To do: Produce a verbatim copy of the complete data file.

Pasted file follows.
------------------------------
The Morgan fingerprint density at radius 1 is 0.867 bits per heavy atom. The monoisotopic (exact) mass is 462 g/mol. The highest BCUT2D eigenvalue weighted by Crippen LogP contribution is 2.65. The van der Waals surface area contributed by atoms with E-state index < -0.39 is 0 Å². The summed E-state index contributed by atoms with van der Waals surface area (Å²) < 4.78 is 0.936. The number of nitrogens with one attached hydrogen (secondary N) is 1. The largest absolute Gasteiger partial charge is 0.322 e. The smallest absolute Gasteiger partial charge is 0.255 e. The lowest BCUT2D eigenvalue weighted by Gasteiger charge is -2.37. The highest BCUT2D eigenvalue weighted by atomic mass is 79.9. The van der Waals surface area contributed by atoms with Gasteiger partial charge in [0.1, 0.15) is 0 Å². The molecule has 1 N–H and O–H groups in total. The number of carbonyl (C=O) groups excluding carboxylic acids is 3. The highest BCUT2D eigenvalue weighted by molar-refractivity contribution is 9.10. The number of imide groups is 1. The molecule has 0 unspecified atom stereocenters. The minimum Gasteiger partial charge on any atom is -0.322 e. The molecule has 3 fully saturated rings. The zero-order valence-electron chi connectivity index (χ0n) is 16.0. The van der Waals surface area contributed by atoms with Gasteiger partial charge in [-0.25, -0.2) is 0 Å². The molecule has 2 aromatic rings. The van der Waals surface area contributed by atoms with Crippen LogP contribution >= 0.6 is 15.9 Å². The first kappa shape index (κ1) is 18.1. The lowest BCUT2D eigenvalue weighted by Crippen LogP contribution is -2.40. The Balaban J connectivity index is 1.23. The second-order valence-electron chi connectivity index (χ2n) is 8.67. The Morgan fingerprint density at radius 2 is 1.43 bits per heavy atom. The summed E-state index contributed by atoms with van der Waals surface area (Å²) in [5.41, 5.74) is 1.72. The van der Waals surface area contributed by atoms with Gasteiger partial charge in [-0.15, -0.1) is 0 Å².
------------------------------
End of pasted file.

The Morgan fingerprint density at radius 1 is 0.867 bits per heavy atom. The monoisotopic (exact) mass is 462 g/mol. The highest BCUT2D eigenvalue weighted by Crippen LogP contribution is 2.65. The van der Waals surface area contributed by atoms with E-state index < -0.39 is 0 Å². The summed E-state index contributed by atoms with van der Waals surface area (Å²) < 4.78 is 0.936. The number of nitrogens with one attached hydrogen (secondary N) is 1. The largest absolute Gasteiger partial charge is 0.322 e. The smallest absolute Gasteiger partial charge is 0.255 e. The lowest BCUT2D eigenvalue weighted by Gasteiger charge is -2.37. The highest BCUT2D eigenvalue weighted by atomic mass is 79.9. The van der Waals surface area contributed by atoms with Gasteiger partial charge in [0.1, 0.15) is 0 Å². The molecule has 1 N–H and O–H groups in total. The number of carbonyl (C=O) groups excluding carboxylic acids is 3. The highest BCUT2D eigenvalue weighted by molar-refractivity contribution is 9.10. The number of imide groups is 1. The molecule has 0 unspecified atom stereocenters. The minimum Gasteiger partial charge on any atom is -0.322 e. The molecule has 3 fully saturated rings. The zero-order valence-electron chi connectivity index (χ0n) is 16.0. The van der Waals surface area contributed by atoms with Gasteiger partial charge in [-0.25, -0.2) is 0 Å². The molecule has 2 aromatic rings. The van der Waals surface area contributed by atoms with Crippen LogP contribution >= 0.6 is 15.9 Å². The first kappa shape index (κ1) is 18.1. The lowest BCUT2D eigenvalue weighted by Crippen LogP contribution is -2.40. The Balaban J connectivity index is 1.23. The second-order valence-electron chi connectivity index (χ2n) is 8.67. The Morgan fingerprint density at radius 2 is 1.43 bits per heavy atom. The summed E-state index contributed by atoms with van der Waals surface area (Å²) in [5.41, 5.74) is 1.72. The van der Waals surface area contributed by atoms with Gasteiger partial charge in [-0.15, -0.1) is 0 Å².